Saturday, August 18, 2018

Inline building in upcoming Evennia 0.8


Evennia, the Python MUD-server game development kit, is slowly creeping closer to its 0.8 release.

In our development branch I've just pushed the first version of the new OLC (OnLine Creator) system. This is a system to allow builders (who may have limited coding knowledge) to customize and spawn new in-game objects more easily without code access. It's started with the olc command in-game. This is a visual system for manipulating Evennia Prototypes.


Briefly on Prototypes

The Prototype is an Evennia concept that has been around a good while. The prototype is a Python dictionary that holds specific keys with values representing properties on a game object. Here's an example of a simple prototype:

{"key": "My house",
 "typeclass": "typeclasses.houses.MyHouse"}

By passing this dict to the spawner, a new object named "My house" will be created. It will be set up with the given typeclass (a 'typeclass' is, in Evennia lingo, a Python class with a database backend). A prototype can specify all aspects of an in-game object - its attributes (like description and other game-specific properties), tags, aliases, location and so on. Prototypes also support inheritance - so you can expand on an existing template without having to add everything fresh every time.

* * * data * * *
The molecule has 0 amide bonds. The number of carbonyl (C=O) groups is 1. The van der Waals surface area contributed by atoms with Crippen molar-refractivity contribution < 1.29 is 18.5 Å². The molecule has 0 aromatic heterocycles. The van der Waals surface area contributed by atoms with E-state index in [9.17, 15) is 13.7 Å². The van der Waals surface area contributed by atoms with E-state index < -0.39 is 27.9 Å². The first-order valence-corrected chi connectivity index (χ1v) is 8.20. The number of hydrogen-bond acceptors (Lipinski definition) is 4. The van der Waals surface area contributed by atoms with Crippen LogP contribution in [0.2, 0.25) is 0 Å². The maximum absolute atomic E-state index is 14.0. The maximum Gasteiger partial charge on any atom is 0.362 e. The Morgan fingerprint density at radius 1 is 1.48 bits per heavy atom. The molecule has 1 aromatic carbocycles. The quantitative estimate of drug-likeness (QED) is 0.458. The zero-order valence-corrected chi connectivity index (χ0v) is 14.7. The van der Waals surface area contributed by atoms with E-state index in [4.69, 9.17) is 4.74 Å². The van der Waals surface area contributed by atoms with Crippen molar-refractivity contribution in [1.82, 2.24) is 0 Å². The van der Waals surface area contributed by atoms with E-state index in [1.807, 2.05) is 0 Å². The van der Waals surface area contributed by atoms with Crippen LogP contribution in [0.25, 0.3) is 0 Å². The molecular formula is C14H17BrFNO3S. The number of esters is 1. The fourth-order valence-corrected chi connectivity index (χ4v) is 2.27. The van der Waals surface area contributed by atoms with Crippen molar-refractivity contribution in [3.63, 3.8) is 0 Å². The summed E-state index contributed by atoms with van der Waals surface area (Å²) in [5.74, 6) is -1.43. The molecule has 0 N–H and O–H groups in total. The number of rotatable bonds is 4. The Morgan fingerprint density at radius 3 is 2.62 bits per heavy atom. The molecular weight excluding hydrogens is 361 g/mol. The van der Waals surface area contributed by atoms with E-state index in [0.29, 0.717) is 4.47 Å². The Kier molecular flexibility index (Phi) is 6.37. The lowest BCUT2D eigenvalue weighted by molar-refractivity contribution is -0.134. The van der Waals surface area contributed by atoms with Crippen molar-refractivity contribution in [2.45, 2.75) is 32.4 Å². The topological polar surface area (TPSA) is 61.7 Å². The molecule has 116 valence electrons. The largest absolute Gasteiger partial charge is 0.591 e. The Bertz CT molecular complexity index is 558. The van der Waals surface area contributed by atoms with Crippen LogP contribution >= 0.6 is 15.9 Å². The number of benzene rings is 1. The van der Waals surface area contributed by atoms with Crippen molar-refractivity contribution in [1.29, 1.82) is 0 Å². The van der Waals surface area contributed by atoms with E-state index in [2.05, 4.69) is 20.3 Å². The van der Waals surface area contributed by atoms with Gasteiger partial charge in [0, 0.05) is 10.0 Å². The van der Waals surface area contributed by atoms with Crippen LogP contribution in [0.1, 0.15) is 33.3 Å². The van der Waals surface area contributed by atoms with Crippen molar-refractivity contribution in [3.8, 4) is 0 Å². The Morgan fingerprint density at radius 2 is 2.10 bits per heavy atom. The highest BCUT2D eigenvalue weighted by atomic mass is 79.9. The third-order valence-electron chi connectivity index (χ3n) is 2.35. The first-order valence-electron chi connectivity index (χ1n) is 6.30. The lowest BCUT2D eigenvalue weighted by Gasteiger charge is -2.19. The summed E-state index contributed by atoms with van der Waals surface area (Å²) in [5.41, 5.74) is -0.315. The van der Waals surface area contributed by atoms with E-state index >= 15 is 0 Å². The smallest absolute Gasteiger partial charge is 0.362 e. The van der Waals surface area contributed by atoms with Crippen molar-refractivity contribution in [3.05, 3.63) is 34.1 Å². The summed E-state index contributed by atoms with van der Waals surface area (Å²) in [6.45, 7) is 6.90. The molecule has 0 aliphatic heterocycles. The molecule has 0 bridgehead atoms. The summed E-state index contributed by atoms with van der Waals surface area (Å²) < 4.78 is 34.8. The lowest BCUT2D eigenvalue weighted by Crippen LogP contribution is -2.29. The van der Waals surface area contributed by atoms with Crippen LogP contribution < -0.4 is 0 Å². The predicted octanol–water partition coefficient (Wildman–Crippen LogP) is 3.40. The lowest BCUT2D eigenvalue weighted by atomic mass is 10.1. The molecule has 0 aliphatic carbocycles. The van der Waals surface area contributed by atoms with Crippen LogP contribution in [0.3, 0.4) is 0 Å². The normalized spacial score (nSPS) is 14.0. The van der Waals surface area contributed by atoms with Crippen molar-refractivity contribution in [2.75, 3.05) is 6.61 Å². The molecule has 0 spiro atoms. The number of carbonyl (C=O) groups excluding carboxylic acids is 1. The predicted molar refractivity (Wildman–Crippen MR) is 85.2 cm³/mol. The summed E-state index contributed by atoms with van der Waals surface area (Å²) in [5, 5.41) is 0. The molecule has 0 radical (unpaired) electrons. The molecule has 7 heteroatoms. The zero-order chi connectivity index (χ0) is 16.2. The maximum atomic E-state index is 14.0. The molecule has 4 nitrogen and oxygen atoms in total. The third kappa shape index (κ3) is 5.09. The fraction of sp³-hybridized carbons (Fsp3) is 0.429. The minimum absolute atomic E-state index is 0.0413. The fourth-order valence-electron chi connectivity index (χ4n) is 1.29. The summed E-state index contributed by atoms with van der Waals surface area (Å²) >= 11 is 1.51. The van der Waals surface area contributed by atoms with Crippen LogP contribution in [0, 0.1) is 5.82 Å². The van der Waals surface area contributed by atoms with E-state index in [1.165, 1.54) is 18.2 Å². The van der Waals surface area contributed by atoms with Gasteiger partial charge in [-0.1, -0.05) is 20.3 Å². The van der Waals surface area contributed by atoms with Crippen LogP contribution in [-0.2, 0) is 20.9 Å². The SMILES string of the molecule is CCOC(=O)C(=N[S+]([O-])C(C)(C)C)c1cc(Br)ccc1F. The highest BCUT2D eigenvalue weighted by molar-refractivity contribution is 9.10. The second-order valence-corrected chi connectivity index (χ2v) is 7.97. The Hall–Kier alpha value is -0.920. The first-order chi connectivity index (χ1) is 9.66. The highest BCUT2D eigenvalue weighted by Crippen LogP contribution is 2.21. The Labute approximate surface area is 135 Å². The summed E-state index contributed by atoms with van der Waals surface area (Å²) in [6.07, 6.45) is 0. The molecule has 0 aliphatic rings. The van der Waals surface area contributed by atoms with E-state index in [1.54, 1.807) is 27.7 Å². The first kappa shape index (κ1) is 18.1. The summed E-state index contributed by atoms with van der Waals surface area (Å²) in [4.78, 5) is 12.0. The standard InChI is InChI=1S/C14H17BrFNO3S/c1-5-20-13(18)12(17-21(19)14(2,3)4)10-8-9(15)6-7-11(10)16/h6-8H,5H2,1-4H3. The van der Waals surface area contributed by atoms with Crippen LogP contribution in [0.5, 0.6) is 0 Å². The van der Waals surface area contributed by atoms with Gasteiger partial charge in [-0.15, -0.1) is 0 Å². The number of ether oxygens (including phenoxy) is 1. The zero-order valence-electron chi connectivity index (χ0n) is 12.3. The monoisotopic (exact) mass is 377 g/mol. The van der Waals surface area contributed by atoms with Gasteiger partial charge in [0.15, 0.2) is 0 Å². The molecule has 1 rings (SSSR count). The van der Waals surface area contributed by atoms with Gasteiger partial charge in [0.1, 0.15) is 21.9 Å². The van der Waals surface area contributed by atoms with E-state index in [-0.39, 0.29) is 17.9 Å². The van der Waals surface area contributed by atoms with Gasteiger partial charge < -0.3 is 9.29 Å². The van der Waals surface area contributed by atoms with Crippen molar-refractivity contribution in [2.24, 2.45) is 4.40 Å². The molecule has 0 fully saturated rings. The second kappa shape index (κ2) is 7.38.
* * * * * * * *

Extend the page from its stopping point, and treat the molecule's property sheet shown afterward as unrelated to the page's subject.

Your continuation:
There are two main reasons for the Prototypes existing in Evennia: 
  • They allow you to customize individual objects easier. For example you could have a 'Goblin' base prototype with inheriting prototypes  Goblin Wizard" and "Goblin Chieftain" - all using the same Typeclass, but with different Attributes, equipment etc. 
  • Prototypes can be manipulated and scripted by builders without needing full Python access. This means that while the Typeclasses are designed and supplied by the Python developer, the builders can then use that typeclass to make very different types of object instances in-game.

 

What's new

As said, Prototypes have been around for a good while in Evennia. But in the past they were either manually entered directly as a dict on the command line, or created in code and read from a Python module. The former solution is cumbersome and requires that you know how to build a proper-syntax Python dictionary. The latter requires server code access, making them less useful to builders than they could be.

Note: If you are visually impaired, each image is also a link to a text-only version.

OLC index

In Evennia 0.8, while you can still insert the Prototype as a raw dict, spawn/menu or the new olc command opens a new menu-driven interface.